Timber Trails sold to developers planning to remove golf course

LaGRANGE, Ill -- It was a beautiful evening. The air was clear, the moon was nearly full, and in the last light of sunset you could see the silhouettes of the towering trees at Timber Trails Country Club.

But on this night, there was also sadness. Some 200 people who had been actively trying to keep Timber Trails from being sold to developers were gathered across the street on the lawn of a homeowner preparing for a candlelight vigil in honor of the land on which Timber Trails sits.

Twenty-four hours later an auction would be held and the future of Timber Trails Country Club would go in a very different direction.

"We always expected this to be difficult," said Ellen Raymond, leader of the group Save the Timber, an organization formed to galvanize support and keep the public facility open, if not as a golf course, at least as a park or part of the local forest preserve district.

"It's beautiful land. There's a tree I can't even get my arms around. These are probably the oldest oaks in the entire area."

Timber Trails' 105-acres have nearly 1,000 trees on them. Many of the trees are old-growth oaks that have been standing for 300 years. The Illinois Audubon Society has designated the golf course an Audubon Sanctuary and has documented over 130 species of bird on the property. Fox, deer, coyote, and other animals are regularly seen on the golf course.

"I've golfed at this course many times," said Josh Mulford, a15-year resident of the area. "Keeping the wildlife in the area is important. And for generations after me they should be able to come here and experience the same things I have on this course. It's definitely about nature, but that's a big part of golf."

The 18-hole course was built in 1929 on the site of a former farm and one-time Potawatomi Indian campground. It also is one of the last open spaces of land in heavily developed and populated Cook County, the same county where the city of Chicago sits.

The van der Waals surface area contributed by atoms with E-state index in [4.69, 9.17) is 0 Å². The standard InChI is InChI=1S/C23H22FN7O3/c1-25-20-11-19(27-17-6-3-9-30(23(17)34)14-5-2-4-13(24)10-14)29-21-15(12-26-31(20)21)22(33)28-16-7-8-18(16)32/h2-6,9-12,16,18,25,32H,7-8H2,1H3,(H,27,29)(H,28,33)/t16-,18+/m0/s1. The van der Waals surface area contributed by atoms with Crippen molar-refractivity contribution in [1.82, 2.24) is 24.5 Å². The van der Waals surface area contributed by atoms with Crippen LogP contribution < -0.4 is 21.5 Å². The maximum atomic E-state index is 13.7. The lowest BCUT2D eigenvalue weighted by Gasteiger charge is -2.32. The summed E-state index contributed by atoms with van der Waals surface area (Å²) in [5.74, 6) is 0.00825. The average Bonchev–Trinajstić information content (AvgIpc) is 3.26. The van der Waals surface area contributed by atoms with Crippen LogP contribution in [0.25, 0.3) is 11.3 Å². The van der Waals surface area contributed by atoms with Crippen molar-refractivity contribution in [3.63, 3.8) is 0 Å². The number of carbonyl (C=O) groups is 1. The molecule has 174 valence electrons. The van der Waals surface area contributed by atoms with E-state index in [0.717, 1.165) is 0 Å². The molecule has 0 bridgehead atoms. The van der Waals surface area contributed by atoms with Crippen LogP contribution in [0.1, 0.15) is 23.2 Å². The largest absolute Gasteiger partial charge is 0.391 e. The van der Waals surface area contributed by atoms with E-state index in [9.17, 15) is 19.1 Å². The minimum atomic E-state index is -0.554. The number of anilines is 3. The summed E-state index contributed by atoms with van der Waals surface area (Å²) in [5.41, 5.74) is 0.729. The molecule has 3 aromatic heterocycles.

But Timber Trails' owners, who have said little about the sale publicly, have apparently had enough of the golf business and want to cash-in on a highly desirable piece of property.

Geoffrey Anderson, son of the principal private owner, represented the family at the auction sale and told the Chicago Tribune he was satisfied with the $45 million final bid made by a local residential developer, Dartmoor Homes.

"I think they got a nice piece of property for a nice price," he said. "I think everybody should be happy."

He was probably right about someone being happy. The winning bid was three times the minimum set by the auction company. But everyone happy? Definitely not.

"We are all citizens of the world, and each one of us, no matter where we are, when we see something that needs to be protected and saved, we are obligated as human beings to do that," said Joseph Standing Bear of the Midwest Soarring Foundation, a non-profit group that works to protect Native American sacred sites and ancestral remains.

Standing Bear led the prayers and speeches at the candlelight vigil.

"I've seen this place, I've walked the land, I feel the energy that comes it, and I respect the need for the community to have open space."